How to Think

by Alan Jacobs

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Last Updated on September 9, 2019, by eNotes Editorial. Word Count: 324

In How to Think, scholar, professor, and essayist Alan Jacobs attempts to dissect and articulate the intellectual process of the modern American, particularly when it comes to what George Orwell called "groupthink." Jacobs observed that many of the cultural and political divisions found in society today—whether in the US or beyond—are only divisive because the twenty-first-century person has grown accustomed to not using analytical thinking.

Jacobs posits that one of the reasons people don't like to think in today's age is because individuals want to fit in with groups who share the same values. There is a need to belong to a "tribe" that overrides the need to think logically and objectively. The internet also contributes to the modern person's decrease in thinking skills, or even the attempt to think. For instance, Jacobs gives the example of the "Twitter effect" of contemporary media. It is interesting, Jacobs opines, that the Information Age is filled with misinformation.

Additionally, despite the internet providing the public with easy access to knowledge and verifying the accuracy of media information, many people choose to remain ignorant in order to fit in with their peers. Jacobs uses anecdotes and quotes from multiple historical figures in a wide variety of fields—from basketball icon Wilt Chamberlain to author C. S. Lewis—to drive his thesis home, and his message is that we are emotional creatures who would rather feed our egos than think.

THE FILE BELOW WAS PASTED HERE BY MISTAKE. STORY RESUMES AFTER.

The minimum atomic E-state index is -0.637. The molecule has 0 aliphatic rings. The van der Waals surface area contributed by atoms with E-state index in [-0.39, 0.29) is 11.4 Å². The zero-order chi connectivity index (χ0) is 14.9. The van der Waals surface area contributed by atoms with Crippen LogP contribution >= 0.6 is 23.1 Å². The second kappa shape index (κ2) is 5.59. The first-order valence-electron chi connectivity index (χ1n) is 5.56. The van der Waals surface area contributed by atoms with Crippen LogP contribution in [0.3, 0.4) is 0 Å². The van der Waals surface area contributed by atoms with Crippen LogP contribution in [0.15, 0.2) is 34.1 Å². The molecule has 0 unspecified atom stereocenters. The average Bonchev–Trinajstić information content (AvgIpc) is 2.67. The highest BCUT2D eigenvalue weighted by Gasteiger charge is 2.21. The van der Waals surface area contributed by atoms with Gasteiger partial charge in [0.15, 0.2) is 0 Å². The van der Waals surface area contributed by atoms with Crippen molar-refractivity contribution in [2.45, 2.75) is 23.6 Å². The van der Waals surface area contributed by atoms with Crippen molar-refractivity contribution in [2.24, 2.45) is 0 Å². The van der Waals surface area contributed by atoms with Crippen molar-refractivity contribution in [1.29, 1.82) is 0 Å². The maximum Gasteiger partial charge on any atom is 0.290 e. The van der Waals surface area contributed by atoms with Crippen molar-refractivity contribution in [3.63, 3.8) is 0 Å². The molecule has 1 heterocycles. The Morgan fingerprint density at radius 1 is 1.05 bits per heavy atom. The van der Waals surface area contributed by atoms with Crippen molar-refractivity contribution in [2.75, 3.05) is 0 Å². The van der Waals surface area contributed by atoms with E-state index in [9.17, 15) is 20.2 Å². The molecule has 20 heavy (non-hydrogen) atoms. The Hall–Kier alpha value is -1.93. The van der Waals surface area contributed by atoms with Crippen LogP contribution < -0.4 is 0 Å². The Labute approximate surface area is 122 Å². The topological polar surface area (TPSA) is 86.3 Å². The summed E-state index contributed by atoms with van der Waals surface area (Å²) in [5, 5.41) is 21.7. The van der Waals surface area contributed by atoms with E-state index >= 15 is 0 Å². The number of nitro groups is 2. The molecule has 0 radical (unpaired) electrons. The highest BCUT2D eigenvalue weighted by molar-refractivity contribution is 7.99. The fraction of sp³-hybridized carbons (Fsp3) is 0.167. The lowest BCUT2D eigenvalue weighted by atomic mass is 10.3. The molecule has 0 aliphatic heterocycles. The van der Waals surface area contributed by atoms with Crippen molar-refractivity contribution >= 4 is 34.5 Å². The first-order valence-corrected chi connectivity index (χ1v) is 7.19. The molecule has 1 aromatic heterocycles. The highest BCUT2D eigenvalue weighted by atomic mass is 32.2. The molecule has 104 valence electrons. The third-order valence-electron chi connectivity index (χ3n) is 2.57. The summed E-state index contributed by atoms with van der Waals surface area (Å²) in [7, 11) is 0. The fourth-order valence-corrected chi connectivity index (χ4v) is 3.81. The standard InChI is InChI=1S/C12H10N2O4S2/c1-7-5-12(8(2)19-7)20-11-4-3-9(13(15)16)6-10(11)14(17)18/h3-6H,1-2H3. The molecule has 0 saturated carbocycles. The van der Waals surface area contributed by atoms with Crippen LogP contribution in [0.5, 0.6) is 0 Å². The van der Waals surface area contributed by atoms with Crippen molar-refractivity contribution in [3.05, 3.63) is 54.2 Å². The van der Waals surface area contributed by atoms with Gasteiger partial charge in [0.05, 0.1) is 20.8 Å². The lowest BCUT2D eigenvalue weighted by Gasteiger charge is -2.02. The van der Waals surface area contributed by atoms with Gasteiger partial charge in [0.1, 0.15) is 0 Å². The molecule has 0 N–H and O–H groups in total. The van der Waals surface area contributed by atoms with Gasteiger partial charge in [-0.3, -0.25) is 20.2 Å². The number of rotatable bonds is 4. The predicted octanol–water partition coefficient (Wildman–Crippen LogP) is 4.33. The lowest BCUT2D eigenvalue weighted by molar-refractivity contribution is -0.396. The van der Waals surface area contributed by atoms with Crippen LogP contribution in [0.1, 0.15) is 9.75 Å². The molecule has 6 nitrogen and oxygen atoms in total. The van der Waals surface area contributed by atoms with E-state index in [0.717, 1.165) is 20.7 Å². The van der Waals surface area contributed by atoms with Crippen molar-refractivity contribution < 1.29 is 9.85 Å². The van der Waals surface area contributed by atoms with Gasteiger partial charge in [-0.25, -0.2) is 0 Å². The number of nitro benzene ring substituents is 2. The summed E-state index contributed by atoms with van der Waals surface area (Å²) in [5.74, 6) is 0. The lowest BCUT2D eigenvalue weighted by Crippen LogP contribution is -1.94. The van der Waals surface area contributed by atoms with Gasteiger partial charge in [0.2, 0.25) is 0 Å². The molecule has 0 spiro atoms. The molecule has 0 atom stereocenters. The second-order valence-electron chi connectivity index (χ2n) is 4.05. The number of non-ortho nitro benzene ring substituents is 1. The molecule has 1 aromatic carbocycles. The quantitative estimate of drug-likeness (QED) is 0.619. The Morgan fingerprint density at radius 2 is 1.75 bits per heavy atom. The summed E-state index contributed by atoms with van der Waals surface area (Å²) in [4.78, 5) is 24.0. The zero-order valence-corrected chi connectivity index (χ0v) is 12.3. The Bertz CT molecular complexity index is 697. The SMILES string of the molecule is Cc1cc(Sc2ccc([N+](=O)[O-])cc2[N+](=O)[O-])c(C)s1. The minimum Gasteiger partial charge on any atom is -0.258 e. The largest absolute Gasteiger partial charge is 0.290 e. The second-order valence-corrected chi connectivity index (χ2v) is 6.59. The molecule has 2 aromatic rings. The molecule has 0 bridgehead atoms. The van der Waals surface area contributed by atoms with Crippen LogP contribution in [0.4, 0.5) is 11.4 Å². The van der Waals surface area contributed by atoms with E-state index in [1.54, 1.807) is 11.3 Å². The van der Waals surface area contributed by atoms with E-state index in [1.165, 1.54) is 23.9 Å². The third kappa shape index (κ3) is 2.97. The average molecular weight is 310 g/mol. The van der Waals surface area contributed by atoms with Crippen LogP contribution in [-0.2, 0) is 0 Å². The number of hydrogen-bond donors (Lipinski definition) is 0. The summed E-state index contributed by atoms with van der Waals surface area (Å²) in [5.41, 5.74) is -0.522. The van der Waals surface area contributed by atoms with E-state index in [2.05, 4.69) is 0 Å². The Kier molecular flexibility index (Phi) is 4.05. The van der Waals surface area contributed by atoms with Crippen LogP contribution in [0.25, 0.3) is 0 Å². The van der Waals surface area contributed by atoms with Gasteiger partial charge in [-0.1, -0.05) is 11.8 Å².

What Jacobs suggests is that people should try to relearn the way of thinking that older generations used to create constitutions, renaissances, and industrial revolutions. By simply using one's mental faculties and being able to step back to look at an issue objectively, people could avoid being manipulated by the media or divided by politicians.

Jacobs's book is humorous and witty, as well as filled with multiple references to provide foundation for his arguments, including references to neurological and psychological theories on the process of thinking.

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